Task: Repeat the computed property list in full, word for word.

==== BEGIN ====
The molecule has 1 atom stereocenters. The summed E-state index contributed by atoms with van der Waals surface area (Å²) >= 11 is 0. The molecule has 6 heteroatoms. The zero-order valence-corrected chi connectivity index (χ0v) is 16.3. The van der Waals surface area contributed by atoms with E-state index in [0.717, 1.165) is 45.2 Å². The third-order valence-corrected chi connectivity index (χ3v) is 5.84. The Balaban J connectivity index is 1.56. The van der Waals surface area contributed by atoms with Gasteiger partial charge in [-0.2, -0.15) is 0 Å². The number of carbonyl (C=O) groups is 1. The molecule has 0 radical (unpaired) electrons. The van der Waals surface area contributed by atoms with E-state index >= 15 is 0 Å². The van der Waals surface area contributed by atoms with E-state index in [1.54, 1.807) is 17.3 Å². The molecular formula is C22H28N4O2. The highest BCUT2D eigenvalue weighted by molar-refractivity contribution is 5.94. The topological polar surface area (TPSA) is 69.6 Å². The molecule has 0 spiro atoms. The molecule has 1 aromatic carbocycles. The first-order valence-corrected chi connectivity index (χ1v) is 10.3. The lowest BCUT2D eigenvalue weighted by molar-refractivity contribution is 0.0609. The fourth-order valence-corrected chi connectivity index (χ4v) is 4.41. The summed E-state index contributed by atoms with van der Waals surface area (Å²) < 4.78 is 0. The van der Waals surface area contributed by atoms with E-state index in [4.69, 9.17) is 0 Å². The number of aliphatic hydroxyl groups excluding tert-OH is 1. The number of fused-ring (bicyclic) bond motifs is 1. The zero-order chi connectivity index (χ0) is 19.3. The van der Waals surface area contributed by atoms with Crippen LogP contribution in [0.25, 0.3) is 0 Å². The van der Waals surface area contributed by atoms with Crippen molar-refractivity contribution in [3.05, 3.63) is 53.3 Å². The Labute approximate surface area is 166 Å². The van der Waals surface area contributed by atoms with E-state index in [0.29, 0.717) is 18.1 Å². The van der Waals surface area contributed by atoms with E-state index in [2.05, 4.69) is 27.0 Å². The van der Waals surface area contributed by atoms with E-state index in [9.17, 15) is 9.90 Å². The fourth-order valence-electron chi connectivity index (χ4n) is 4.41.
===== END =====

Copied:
The molecule has 1 atom stereocenters. The summed E-state index contributed by atoms with van der Waals surface area (Å²) >= 11 is 0. The molecule has 6 heteroatoms. The zero-order valence-corrected chi connectivity index (χ0v) is 16.3. The van der Waals surface area contributed by atoms with E-state index in [0.717, 1.165) is 45.2 Å². The third-order valence-corrected chi connectivity index (χ3v) is 5.84. The Balaban J connectivity index is 1.56. The van der Waals surface area contributed by atoms with Gasteiger partial charge in [-0.2, -0.15) is 0 Å². The number of carbonyl (C=O) groups is 1. The molecule has 0 radical (unpaired) electrons. The van der Waals surface area contributed by atoms with E-state index >= 15 is 0 Å². The van der Waals surface area contributed by atoms with E-state index in [1.54, 1.807) is 17.3 Å². The molecular formula is C22H28N4O2. The highest BCUT2D eigenvalue weighted by molar-refractivity contribution is 5.94. The topological polar surface area (TPSA) is 69.6 Å². The molecule has 0 spiro atoms. The molecule has 1 aromatic carbocycles. The first-order valence-corrected chi connectivity index (χ1v) is 10.3. The lowest BCUT2D eigenvalue weighted by molar-refractivity contribution is 0.0609. The fourth-order valence-corrected chi connectivity index (χ4v) is 4.41. The summed E-state index contributed by atoms with van der Waals surface area (Å²) < 4.78 is 0. The van der Waals surface area contributed by atoms with E-state index in [4.69, 9.17) is 0 Å². The number of aliphatic hydroxyl groups excluding tert-OH is 1. The number of fused-ring (bicyclic) bond motifs is 1. The zero-order chi connectivity index (χ0) is 19.3. The van der Waals surface area contributed by atoms with Crippen LogP contribution in [0.25, 0.3) is 0 Å². The van der Waals surface area contributed by atoms with Crippen molar-refractivity contribution in [3.05, 3.63) is 53.3 Å². The Labute approximate surface area is 166 Å². The van der Waals surface area contributed by atoms with E-state index in [0.29, 0.717) is 18.1 Å². The van der Waals surface area contributed by atoms with E-state index in [2.05, 4.69) is 27.0 Å². The van der Waals surface area contributed by atoms with E-state index in [9.17, 15) is 9.90 Å². The fourth-order valence-electron chi connectivity index (χ4n) is 4.41.